Sonex Aircraft, LLC is an American kit aircraft manufacturer located in Oshkosh, Wisconsin, producing kits for four all-metal homebuilt monoplanes. The company was founded in 1998 by John Monnett, who has designed the Monnett Sonerai sport aircraft series, Monnett Monerai sailplane, Monnett Moni motorglider, and Monnett Monex racer. Monnett designs are displayed in the Steven F. Udvar-Hazy Center of the National Air and Space Museum near Washington D.C.
|Headquarters||Oshkosh, Wisconsin, United States|
|John Monnett (founder)|
Jeremy Monnett (CEO until his death in 2015)
Number of employees
In June 2018, John Monnett announced that he will retire and sell the company.
In 2013, the FAA National Kit Evaluation Team (NKET) approved fast-build "51% rule" versions of the Sonex, Waiex, and Onex.
|Model name||First flight||Number built||Type|
|Sonex||2000 (customer built)||500 by 2014||the original aircraft design, incorporating a low-wing design, seats two, and has a fast build time.|
|Waiex||almost identical to the Sonex, but features a Y-tail.|
|Xenos||2003||a motor-glider development of the Waiex with longer wings and the same engine selection as the other two Sonex models.|
|Onex||2011||a single seat aircraft with similar construction to a Sonex that will feature folding wings that allow the aircraft to be stored in a standard garage.|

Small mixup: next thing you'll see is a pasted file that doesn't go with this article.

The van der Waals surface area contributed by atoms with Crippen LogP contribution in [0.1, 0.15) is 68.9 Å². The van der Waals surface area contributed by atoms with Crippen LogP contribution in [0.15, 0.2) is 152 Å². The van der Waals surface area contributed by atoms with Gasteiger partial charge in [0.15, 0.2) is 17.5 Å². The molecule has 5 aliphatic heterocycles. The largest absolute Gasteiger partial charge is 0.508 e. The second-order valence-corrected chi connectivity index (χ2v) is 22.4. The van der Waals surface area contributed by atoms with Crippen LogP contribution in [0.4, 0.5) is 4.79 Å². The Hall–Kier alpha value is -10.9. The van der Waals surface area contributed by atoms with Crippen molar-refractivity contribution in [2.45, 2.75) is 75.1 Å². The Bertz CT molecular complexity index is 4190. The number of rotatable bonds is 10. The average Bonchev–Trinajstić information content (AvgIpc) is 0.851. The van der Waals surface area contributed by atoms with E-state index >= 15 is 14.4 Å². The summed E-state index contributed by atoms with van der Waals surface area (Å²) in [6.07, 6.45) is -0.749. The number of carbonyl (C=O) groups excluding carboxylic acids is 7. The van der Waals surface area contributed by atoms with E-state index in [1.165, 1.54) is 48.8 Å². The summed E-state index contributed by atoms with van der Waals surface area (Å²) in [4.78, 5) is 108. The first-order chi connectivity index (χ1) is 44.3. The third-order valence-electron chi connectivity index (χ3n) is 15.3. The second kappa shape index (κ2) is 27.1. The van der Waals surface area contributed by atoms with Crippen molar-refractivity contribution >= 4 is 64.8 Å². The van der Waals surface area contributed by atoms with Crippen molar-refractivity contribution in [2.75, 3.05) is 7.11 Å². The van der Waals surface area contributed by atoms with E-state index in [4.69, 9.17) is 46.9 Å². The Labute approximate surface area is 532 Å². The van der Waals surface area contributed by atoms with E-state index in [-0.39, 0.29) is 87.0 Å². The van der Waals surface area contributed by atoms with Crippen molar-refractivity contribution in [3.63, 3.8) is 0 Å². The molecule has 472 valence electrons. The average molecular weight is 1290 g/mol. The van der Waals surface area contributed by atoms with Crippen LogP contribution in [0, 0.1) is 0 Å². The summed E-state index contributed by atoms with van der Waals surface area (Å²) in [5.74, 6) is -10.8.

|ESA||the Electric Sport Aircraft is a modified Xenos.|
|SubSonex JSX-1||Single seat, single engine jet protype|
|SubSonex JSX-2||2011||Single seat, single engine jet|
The Hornet's Nest is the research and development arm of Sonex LLC.
At AirVenture 2007, Sonex Aircraft announced a project to work on innovative technologies in aviation. The E-flight projects includes using an electric motor, ethanol-based fuels, and other power plant alternatives. In December 2010, an all-electric Waiex was test flown from Wittman field in Oshkosh, Wisconsin. The aircraft was flown with a 54 kW (72 hp) brushless DC electric motor, managed by a newly designed controller. Power is from a collection of 14.5 kW-hour lithium polymer batteries, giving the aircraft an endurance of one hour at low-speed cruise or 15 minutes of aerobatics. This was the beginning of the development of the Sonex Electric Sport Aircraft.
- O'Connor, Kate (6 June 2018). "Sonex For Sale". AVweb. Retrieved 8 June 2018.
- "Sonex Offers Quick-Build Kits Featuring Prebuilt Major Assemblies". Retrieved 22 July 2013.
- "Sonex reports 500th completion". Sport Aviation: 14. January 2015.
- Sonex Aircraft (2008). "Sonex - the Original Reality Check". Archived from the original on 2005-11-25. Retrieved 2008-10-09.
- Sonex Aircraft (2010). "Specifications - Tail Configuration: Y-tail". Archived from the original on 2006-04-05. Retrieved 2010-01-06.
- Xenos Archive, Xenos
- Sonex Aircraft (2008). "Xenos". Archived from the original on 2006-04-05. Retrieved 2008-10-09.
- E-Flight ESA
- "Sonex Aircraft and Navmar Applied Sciences to Collaborate on UAV Design". Retrieved 26 June 2015.
- "Another Secret Is Out". Retrieved 2007-07-24.
- "Sonex electric-powered Waiex makes first flight". Retrieved 6 December 2010.
- Pew, Glenn (December 2010). "Sonex Flies Electric Airplane". AvWeb. Retrieved 6 December 2010.
- "Sonex Aircraft Hornet's Nest Research and Development". Retrieved 2011-10-21.